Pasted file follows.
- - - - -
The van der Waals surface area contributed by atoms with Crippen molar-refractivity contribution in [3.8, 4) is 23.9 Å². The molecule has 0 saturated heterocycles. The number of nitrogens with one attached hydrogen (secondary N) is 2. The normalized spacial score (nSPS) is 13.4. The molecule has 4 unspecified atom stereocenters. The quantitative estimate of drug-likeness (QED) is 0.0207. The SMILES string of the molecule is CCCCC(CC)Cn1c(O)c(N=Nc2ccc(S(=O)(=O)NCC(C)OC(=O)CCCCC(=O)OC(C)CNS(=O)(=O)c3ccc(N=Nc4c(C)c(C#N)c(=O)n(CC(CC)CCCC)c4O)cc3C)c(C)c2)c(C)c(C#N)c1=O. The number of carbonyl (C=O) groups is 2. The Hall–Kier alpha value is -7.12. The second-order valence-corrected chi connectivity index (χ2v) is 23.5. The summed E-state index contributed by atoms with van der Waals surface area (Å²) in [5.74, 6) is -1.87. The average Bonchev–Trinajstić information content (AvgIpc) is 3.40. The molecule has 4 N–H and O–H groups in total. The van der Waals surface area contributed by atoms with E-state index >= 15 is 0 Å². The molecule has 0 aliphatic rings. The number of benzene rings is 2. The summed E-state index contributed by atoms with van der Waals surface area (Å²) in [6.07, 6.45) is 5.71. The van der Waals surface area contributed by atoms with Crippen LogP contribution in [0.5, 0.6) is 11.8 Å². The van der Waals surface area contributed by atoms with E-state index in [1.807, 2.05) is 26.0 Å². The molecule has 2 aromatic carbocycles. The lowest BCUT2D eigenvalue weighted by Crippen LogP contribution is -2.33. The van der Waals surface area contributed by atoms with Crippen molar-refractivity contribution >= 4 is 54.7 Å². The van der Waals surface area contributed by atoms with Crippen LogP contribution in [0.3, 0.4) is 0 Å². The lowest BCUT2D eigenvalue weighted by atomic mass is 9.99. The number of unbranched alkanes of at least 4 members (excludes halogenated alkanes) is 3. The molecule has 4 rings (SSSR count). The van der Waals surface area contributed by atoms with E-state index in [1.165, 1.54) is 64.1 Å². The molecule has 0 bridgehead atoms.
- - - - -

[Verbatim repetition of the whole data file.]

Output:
The van der Waals surface area contributed by atoms with Crippen molar-refractivity contribution in [3.8, 4) is 23.9 Å². The molecule has 0 saturated heterocycles. The number of nitrogens with one attached hydrogen (secondary N) is 2. The normalized spacial score (nSPS) is 13.4. The molecule has 4 unspecified atom stereocenters. The quantitative estimate of drug-likeness (QED) is 0.0207. The SMILES string of the molecule is CCCCC(CC)Cn1c(O)c(N=Nc2ccc(S(=O)(=O)NCC(C)OC(=O)CCCCC(=O)OC(C)CNS(=O)(=O)c3ccc(N=Nc4c(C)c(C#N)c(=O)n(CC(CC)CCCC)c4O)cc3C)c(C)c2)c(C)c(C#N)c1=O. The number of carbonyl (C=O) groups is 2. The Hall–Kier alpha value is -7.12. The second-order valence-corrected chi connectivity index (χ2v) is 23.5. The summed E-state index contributed by atoms with van der Waals surface area (Å²) in [5.74, 6) is -1.87. The average Bonchev–Trinajstić information content (AvgIpc) is 3.40. The molecule has 4 N–H and O–H groups in total. The van der Waals surface area contributed by atoms with E-state index >= 15 is 0 Å². The molecule has 0 aliphatic rings. The number of benzene rings is 2. The summed E-state index contributed by atoms with van der Waals surface area (Å²) in [6.07, 6.45) is 5.71. The van der Waals surface area contributed by atoms with Crippen LogP contribution in [0.5, 0.6) is 11.8 Å². The van der Waals surface area contributed by atoms with E-state index in [1.807, 2.05) is 26.0 Å². The molecule has 2 aromatic carbocycles. The lowest BCUT2D eigenvalue weighted by Crippen LogP contribution is -2.33. The van der Waals surface area contributed by atoms with Crippen molar-refractivity contribution >= 4 is 54.7 Å². The van der Waals surface area contributed by atoms with Crippen LogP contribution in [0.3, 0.4) is 0 Å². The lowest BCUT2D eigenvalue weighted by atomic mass is 9.99. The number of unbranched alkanes of at least 4 members (excludes halogenated alkanes) is 3. The molecule has 4 rings (SSSR count). The van der Waals surface area contributed by atoms with E-state index in [1.165, 1.54) is 64.1 Å². The molecule has 0 bridgehead atoms.